How a dynamic measurement can inform clinical decisions and personalize care
Baxter's Jennifer Sahatjian, associate director of clinical affairs, explains how monitoring a patient's fluid responsiveness can impact individual treatment.
Q: Why is measuring fluid responsiveness important?
Jennifer: More than 80 percent of hospitalized patients receive IV fluids.1 For example, fluid can be used to aid resuscitation in critically ill patients, treat dehydration, or increase tissue perfusion in shock. The types of fluids and their clinical use cases are vast. However, fluid administration is not a one-size-fits-all approach. In fact, giving a patient too little or too much fluid can lead to serious complications2 and we recommend a personalized approach to fluid treatment, including first assessing whether a patient is fluid responsive.
Q: When would a clinician measure a patient’s fluid responsiveness?
Jennifer: While fluid therapy is used broadly throughout hospital and clinical settings, it’s most critical to evaluate fluid responsiveness prior to fluid administration when a patient is respiratory compromised, hypotensive, bleeding or in need of a fluid bolus. For example, I recently participated in a clinical trial, the FRESH study, that analyzed fluid management in patients with septic shock and demonstrated the benefits of using dynamic measurements to guide fluid therapy decisions for these patients.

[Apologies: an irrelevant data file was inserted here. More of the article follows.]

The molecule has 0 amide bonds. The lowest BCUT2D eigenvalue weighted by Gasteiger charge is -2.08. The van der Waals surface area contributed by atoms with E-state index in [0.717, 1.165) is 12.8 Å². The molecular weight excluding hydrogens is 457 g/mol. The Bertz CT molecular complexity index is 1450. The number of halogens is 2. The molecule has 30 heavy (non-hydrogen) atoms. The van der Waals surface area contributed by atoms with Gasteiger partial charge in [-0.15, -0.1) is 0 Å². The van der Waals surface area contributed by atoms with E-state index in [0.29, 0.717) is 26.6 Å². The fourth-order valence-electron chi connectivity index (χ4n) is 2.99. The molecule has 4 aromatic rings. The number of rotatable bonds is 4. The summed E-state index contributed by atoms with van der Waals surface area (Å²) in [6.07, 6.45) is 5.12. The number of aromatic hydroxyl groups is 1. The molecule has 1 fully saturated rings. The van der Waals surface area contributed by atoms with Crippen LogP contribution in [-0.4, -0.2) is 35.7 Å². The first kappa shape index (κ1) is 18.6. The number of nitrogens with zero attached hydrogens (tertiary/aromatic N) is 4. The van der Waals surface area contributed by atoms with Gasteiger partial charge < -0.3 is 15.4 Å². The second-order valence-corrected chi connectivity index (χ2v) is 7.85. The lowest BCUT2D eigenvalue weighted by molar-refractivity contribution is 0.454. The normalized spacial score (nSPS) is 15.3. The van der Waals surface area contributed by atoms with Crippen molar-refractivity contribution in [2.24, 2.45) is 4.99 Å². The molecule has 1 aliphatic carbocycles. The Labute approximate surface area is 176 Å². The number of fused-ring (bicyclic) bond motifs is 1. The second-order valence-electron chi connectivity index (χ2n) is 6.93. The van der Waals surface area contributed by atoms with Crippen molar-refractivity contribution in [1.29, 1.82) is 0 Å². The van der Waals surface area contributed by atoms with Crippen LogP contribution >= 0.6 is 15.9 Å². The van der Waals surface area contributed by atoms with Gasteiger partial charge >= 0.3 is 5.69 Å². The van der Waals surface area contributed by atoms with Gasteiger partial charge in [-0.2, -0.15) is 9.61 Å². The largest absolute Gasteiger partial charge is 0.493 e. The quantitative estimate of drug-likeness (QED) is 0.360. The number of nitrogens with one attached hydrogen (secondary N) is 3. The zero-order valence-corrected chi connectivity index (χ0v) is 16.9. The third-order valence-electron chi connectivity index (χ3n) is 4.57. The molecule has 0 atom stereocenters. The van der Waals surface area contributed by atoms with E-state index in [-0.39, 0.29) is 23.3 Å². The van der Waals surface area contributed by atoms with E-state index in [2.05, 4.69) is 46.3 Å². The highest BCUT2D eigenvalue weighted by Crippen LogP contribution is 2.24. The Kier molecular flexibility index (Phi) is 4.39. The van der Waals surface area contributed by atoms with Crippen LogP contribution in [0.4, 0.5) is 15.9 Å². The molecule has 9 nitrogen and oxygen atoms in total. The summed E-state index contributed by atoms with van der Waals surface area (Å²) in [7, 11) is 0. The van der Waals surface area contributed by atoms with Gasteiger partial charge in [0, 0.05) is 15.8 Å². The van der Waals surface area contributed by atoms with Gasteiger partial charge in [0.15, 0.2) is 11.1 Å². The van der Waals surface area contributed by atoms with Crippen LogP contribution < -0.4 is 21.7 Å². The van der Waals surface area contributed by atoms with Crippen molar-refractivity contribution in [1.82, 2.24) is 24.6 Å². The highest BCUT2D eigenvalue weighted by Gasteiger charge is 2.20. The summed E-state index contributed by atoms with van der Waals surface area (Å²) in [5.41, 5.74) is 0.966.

Q: What does an assessment of fluid responsiveness tell a clinician about a patient?
Jennifer: An assessment can help determine how a patient will respond to fluids, and whether administering IV fluids might benefit or harm that individual. We particularly look at stroke volume, the amount of blood the heart pumps with each beat, and monitor how much it changes during a short fluid responsiveness evaluation. If there is no change in stroke volume, that means the patient’s system may not be able to handle additional fluid at that time, and alternative treatment should be considered.
Q: How is fluid responsiveness evaluated?
Jennifer: A clinician can either administer a patient a fluid bolus – a small amount of fluid administered through their IV – or perform a noninvasive passive leg raise (PLR). During a PLR, a patient’s legs are raised to a 45-degree angle, causing additional blood to flow from the lower body into the heart. In both cases, a clinician will monitor if and how stroke volume changes to determine whether fluid therapy is right for that patient at that time.
Want more details about fluid management? Review the FRESH study referenced above.